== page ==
- Rick Reilly, Columnist, ESPN.com
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Tehuti Miles survived a year in Afghanistan, but now that he's on the University of Maryland football team, he's not sure he can survive the fireworks.
"You know the ones they set off after touchdowns?" asks Miles, a 22-year-old Terps freshman running back. "They scare me half to death. I keep forgetting they do that."
Miles has post-traumatic stress disorder, a souvenir from his tour of duty in Kandahar as a specialist in the U.S. Army.
The trauma came July 10, 2010, while clearing an enemy compound at night on dismounted patrol. Miles and his buddy were on one side of a wall, while a sniper sergeant was on the other. The sniper stepped on an improvised explosive device. It blew off both his legs, an arm and shredded his torso, killing him instantly. Miles had been talking to him minutes earlier. The blast blew Miles backward 10 feet.
"If it wasn't for that wall, I wouldn't be talking to you right now," he says.
In those moments afterward, he could see his platoon sergeant yelling at him, but none of the words made sense. All he could hear was the shrill in his ears. Then he saw the spine of the dead man. It changed him.
"It was weird. I didn't feel any emotion. That was the first time I've seen somebody die, but I was just numb. I'm still a little numb to certain things, but I think it's gotten a lot better. I get excited over a lot of things now."
Such as the day this September they told him he'd made the Maryland football team as a walk-on. He was in school thanks to the GI Bill.
"The guy on the phone said, 'How would you like to play for Maryland football this season?' And I went crazy. After I hung up I just went running around the house, just all over it."
He'd been given a one-day tryout, even though he hadn't played during his four years in the Army, even though he played only two years at Hammonton (N.J.) High School before that.
"I was watching him from up here [in my office]," Maryland head coach Randy Edsall said. "And he looked pretty good. I invited him up … I sat there in amazement. Here was a young man who'd risked his life every day over there, 24/7, to protect our country. He'd survived. He knew people who didn't."
At least 10 soldiers from his squadron were killed in that single year in Afghanistan -- March 2010 to March 2011.
"One day, just after he came home, he was looking at a website with all the names of his friends who'd been killed," his mother, Karen Miles, recalls. "And he just broke down. He just started crying."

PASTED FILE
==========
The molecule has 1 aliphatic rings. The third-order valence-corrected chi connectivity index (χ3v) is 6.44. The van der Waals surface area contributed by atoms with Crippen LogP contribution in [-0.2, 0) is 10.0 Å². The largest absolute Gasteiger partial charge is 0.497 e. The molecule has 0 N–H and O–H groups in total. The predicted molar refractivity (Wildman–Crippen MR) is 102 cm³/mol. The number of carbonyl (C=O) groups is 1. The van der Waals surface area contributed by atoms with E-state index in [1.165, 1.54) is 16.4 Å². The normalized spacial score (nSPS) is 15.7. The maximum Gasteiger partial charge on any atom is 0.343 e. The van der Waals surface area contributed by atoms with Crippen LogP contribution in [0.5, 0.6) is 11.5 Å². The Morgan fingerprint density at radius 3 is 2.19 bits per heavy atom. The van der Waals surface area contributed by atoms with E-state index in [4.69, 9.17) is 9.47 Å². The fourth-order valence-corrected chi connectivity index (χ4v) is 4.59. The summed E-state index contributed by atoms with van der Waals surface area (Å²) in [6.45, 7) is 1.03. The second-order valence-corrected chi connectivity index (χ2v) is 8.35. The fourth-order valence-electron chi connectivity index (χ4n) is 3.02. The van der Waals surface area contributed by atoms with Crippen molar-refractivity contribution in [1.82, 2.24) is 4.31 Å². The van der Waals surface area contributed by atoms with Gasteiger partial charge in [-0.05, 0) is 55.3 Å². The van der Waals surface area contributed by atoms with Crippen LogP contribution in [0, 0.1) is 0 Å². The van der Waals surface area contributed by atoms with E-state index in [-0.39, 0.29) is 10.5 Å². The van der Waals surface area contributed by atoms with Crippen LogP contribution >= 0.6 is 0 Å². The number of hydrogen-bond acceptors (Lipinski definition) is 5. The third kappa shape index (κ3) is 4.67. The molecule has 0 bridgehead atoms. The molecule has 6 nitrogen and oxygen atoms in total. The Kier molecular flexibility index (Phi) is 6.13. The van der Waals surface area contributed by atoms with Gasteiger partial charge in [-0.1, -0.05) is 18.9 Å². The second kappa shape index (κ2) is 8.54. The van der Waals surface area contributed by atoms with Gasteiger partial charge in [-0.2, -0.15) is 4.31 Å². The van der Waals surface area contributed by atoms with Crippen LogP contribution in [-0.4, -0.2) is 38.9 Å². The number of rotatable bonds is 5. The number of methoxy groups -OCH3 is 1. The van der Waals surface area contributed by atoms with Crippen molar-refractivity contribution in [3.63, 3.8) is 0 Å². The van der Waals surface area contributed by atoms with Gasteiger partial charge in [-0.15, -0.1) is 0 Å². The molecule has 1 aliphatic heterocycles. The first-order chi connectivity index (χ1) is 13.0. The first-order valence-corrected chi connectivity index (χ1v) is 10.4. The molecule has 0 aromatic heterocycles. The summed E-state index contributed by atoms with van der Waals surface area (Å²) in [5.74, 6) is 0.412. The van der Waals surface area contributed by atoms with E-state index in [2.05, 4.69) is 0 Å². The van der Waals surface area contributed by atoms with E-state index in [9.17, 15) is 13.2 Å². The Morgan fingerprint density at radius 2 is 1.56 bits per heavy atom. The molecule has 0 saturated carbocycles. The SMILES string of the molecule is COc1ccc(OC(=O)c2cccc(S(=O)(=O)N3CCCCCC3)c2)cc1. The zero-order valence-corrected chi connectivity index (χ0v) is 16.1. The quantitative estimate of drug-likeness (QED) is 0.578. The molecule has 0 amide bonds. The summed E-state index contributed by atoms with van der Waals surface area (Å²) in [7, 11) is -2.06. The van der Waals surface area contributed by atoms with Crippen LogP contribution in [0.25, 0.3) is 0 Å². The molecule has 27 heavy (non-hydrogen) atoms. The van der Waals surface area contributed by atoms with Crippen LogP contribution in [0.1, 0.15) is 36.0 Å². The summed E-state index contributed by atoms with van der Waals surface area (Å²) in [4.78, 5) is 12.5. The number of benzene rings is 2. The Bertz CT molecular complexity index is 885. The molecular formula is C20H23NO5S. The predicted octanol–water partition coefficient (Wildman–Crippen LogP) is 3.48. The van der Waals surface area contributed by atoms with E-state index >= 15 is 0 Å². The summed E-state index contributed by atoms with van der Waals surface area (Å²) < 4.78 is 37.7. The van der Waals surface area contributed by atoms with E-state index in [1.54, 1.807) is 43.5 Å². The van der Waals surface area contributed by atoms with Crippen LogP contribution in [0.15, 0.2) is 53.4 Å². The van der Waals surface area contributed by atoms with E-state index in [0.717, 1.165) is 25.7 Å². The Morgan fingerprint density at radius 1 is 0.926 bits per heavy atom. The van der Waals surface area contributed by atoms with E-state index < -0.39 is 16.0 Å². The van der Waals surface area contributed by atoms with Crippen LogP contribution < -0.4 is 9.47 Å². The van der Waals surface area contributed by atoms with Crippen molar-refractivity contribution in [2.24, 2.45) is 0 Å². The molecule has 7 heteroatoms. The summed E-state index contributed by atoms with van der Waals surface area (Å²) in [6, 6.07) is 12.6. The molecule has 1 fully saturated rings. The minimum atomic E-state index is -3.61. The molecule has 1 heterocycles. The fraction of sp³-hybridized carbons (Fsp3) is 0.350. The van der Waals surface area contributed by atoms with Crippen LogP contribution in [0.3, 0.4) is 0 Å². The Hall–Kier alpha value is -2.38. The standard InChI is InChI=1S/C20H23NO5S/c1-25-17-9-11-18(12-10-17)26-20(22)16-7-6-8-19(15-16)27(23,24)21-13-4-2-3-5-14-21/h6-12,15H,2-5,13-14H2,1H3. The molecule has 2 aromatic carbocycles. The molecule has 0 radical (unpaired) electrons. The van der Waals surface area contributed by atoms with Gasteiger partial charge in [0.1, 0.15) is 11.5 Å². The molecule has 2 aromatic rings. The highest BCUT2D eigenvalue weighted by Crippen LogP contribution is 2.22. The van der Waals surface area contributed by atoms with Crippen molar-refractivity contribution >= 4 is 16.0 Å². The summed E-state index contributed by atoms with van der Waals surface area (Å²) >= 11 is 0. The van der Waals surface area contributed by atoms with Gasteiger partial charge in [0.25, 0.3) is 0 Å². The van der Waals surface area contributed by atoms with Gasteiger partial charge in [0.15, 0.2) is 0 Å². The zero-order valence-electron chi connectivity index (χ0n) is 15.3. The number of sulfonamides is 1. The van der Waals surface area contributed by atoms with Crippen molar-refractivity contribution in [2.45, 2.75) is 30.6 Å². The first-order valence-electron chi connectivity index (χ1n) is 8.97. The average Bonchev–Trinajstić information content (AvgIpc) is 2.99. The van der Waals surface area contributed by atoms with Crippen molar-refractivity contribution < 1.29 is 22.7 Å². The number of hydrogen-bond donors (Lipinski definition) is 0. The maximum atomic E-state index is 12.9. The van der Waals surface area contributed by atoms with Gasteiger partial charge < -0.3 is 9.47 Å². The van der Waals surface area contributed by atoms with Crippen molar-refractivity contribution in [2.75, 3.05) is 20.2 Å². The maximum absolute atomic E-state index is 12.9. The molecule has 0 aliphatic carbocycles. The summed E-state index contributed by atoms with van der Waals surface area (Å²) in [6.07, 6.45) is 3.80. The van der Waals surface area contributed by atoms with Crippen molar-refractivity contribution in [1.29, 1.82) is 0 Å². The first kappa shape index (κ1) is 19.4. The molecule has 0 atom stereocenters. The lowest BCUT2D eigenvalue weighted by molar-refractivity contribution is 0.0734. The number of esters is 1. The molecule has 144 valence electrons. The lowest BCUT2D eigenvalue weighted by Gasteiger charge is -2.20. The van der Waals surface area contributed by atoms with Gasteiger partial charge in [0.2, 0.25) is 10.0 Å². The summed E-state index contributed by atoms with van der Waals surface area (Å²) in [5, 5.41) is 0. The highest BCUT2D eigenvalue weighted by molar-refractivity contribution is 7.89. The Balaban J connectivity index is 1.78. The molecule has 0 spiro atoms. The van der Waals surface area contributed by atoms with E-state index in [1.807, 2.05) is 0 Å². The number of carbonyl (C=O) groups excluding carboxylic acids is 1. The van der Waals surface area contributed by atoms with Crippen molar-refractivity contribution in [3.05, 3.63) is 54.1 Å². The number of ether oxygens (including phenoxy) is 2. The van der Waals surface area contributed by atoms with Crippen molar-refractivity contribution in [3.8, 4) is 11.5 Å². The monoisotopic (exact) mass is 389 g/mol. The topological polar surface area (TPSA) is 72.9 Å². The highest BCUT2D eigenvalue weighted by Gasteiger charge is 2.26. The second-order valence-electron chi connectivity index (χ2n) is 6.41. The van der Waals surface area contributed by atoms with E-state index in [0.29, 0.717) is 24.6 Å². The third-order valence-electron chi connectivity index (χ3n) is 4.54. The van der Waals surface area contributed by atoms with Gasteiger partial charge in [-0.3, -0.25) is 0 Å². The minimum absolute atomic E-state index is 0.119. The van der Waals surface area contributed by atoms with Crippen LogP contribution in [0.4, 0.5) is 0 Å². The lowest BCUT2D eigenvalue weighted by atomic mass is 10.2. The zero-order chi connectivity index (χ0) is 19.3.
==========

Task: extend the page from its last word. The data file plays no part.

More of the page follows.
Miles has frequent nightmares that he's being shot at and can't shoot back -- "I can't squeeze the trigger," he says. He has dreams of IEDs blowing up underneath him.
"Oh, my God, one night, it was SO real."
"He'd just suddenly wake up like a zombie," says Nicole Ampole, his ex-girlfriend, still close. "He'd be breathing heavy, just drenched in sweat. And he'd be like, 'I just had my arm blown off!' And I'd say, 'No, Tehuti. Feel your arm. It's still there. You're OK.'''
The ringing in his ears never stops. "It's permanent," he says. It's worse at night, when he goes to bed. He has to leave on a fan for the noise. "It takes him three and four hours to get to sleep sometimes," Nicole says.
The PTSD worries Edsall, who hopes Miles can contribute on special teams next season and possibly be worked into the running back rotation. It's part of why he's so bent on giving Miles a chance. "Football is something he treasures very, very much," Edsall says. "So to be able to give him that, maybe we can keep his mind off of all that other stuff."
But it hasn't been easy. At first, the NCAA said Miles was ineligible to play. Something about paperwork, high school credits, blah, blah, blah. Maryland couldn't have him in the program.
"To say a young man like that can't come in and participate in football, after what he's done?" Edsall asks with a shrug. "Couldn't come here on his own with no help from anybody? That was the toughest thing, telling him he couldn't play. I could see the disappointment on his face."
So Maryland set out to fix that, posthaste. They petitioned the NCAA for a waiver, flooded them with information and testimonials, and got it -- in 10 days.
"When I told him he was back on the team, his smile went from ear to ear," Edsall says.
Now Miles wears a new uniform. It's got Maryland's flag on it, instead of America's, and it doesn't come with night vision goggles or an M4 rifle, but he loves it just the same. "College football seems like the military," Miles says. "Everybody's a brother. I love it."
"I take my hat off to my son," says his mom. "He's moving on. He's making this happen on his own. He's doing what he wants with his life. He's adjusting. He's a trooper."
And even though Miles can't wear a game uniform – he's only eligible for the scout team this season -- he has high hopes. "My goal is to help this team get better. And for me to get better. And someday, to be drafted."
But as you watch him laughing with his new teammates, and you think of his 10 teammates who didn't come home, you know it's not about playing on a Saturday or making it to NFL Sundays. It's about the chance to try the everyday celebration of being joyously, happily alive.
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